Fair Use Resources
Code of Best Practices in Fair Use for Media Literary Education
Temple University Media Education Lab, American University Washington College of Law Program on Information Justice and Intellectual Property, and American University Center for Media & Social Impact.
Fair Use Evaluator
From the American Library Association.
Fair Use Checklist
A helpful checklist created by Columbia University Libraries.
Understanding Fair Use
A helpful website from the University of Minnesota.
U.S. Copyright Office Fair Use Index
Search a database of judicial decisions pertaining to fair use.
Fair Use: The Four Factors
Fair use allows for the use of copyrighted material without licensing or permission under certain circumstances -- such as criticism, comment, news reporting, teaching, scholarship, and research. Fair use is determined on a case by case basis. Copyright law provides the following four factors for guidance in making fair use determinations:
1. Purpose and Character of the use, including whether such use is of a commercial nature or is for nonprofit educational purposes.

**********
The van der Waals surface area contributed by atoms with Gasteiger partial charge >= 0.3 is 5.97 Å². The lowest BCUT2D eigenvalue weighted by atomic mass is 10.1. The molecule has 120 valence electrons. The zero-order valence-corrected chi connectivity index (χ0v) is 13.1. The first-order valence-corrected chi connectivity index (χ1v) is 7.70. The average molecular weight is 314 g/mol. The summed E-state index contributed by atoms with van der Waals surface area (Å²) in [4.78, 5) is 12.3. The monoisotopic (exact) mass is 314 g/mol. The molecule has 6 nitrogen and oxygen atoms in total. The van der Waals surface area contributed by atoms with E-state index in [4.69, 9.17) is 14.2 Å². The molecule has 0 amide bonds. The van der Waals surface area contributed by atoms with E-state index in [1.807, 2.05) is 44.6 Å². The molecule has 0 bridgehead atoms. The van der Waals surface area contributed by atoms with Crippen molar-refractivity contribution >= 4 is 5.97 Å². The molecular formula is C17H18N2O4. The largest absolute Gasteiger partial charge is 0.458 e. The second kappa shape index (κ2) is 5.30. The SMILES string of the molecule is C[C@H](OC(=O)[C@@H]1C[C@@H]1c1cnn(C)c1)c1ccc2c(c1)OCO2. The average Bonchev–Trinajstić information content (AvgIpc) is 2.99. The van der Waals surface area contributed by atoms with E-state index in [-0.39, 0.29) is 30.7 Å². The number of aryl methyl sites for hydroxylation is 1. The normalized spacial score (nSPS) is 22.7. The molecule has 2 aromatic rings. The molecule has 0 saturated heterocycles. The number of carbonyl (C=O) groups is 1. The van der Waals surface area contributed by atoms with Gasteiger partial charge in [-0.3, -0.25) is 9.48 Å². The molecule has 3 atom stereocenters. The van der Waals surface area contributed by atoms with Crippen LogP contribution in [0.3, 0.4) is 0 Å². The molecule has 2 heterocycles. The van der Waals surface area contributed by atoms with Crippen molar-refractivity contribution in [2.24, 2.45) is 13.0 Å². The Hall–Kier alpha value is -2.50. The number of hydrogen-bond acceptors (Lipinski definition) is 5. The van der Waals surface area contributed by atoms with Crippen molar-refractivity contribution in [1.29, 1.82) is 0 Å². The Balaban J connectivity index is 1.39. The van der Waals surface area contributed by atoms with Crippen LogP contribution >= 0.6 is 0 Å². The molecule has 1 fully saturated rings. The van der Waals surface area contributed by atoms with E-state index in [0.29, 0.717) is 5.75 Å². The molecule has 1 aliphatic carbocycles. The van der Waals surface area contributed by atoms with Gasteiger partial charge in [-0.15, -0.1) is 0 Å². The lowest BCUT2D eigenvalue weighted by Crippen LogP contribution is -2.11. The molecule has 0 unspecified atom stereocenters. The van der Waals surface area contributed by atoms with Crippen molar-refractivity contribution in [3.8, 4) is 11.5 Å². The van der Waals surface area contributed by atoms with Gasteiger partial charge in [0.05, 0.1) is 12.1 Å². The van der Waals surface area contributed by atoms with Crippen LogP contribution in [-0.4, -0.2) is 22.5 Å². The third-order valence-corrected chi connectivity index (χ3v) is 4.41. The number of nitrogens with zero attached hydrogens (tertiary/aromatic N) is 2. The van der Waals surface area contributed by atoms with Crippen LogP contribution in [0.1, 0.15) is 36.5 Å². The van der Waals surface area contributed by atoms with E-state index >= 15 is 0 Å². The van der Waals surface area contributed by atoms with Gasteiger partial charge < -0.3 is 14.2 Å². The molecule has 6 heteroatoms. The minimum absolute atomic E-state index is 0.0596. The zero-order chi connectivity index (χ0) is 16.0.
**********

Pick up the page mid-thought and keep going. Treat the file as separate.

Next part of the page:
2. Nature of the copyrighted work.
3. Amount and substantiality of the portion used in relation to the copyrighted work as a whole.
4. Effect of the use upon the potential market for or value of the copyrighted work.
Fair Use: Transformative Fair Use
When an original work is used in an entirely new way, it is considered transformative and can be used without licensing or permission. Examples of transformative use are parodies, modified images (such as thumbnail images for search engines or books), collages, and music sampling or remixing.
It is important to note that although the law is flexible and can encompass a variety of circumstances, fair use is determined on a case by case basis. For example, some remixes and samples are considered fair use and others are not.